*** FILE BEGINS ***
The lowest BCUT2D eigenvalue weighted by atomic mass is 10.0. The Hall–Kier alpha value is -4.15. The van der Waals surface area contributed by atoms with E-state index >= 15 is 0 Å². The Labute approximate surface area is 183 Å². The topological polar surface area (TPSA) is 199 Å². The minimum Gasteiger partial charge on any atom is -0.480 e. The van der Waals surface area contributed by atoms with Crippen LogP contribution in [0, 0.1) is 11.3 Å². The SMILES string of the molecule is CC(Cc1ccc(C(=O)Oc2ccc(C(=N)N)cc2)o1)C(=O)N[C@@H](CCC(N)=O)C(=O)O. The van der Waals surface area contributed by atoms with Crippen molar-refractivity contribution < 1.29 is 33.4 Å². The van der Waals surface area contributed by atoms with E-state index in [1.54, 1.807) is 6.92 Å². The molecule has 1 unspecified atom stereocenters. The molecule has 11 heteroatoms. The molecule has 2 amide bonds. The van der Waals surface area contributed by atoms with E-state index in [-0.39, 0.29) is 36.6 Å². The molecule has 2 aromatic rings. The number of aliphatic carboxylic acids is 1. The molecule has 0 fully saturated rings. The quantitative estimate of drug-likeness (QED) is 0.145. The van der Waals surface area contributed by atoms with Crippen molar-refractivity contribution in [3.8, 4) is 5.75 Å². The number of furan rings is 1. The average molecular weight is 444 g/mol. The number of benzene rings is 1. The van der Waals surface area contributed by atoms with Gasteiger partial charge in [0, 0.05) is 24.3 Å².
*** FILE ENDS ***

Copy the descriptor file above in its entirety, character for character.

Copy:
The lowest BCUT2D eigenvalue weighted by atomic mass is 10.0. The Hall–Kier alpha value is -4.15. The van der Waals surface area contributed by atoms with E-state index >= 15 is 0 Å². The Labute approximate surface area is 183 Å². The topological polar surface area (TPSA) is 199 Å². The minimum Gasteiger partial charge on any atom is -0.480 e. The van der Waals surface area contributed by atoms with Crippen LogP contribution in [0, 0.1) is 11.3 Å². The SMILES string of the molecule is CC(Cc1ccc(C(=O)Oc2ccc(C(=N)N)cc2)o1)C(=O)N[C@@H](CCC(N)=O)C(=O)O. The van der Waals surface area contributed by atoms with Crippen molar-refractivity contribution < 1.29 is 33.4 Å². The van der Waals surface area contributed by atoms with E-state index in [1.54, 1.807) is 6.92 Å². The molecule has 1 unspecified atom stereocenters. The molecule has 11 heteroatoms. The molecule has 2 amide bonds. The van der Waals surface area contributed by atoms with E-state index in [-0.39, 0.29) is 36.6 Å². The molecule has 2 aromatic rings. The number of aliphatic carboxylic acids is 1. The molecule has 0 fully saturated rings. The quantitative estimate of drug-likeness (QED) is 0.145. The van der Waals surface area contributed by atoms with Crippen molar-refractivity contribution in [3.8, 4) is 5.75 Å². The number of furan rings is 1. The average molecular weight is 444 g/mol. The number of benzene rings is 1. The van der Waals surface area contributed by atoms with Gasteiger partial charge in [0, 0.05) is 24.3 Å².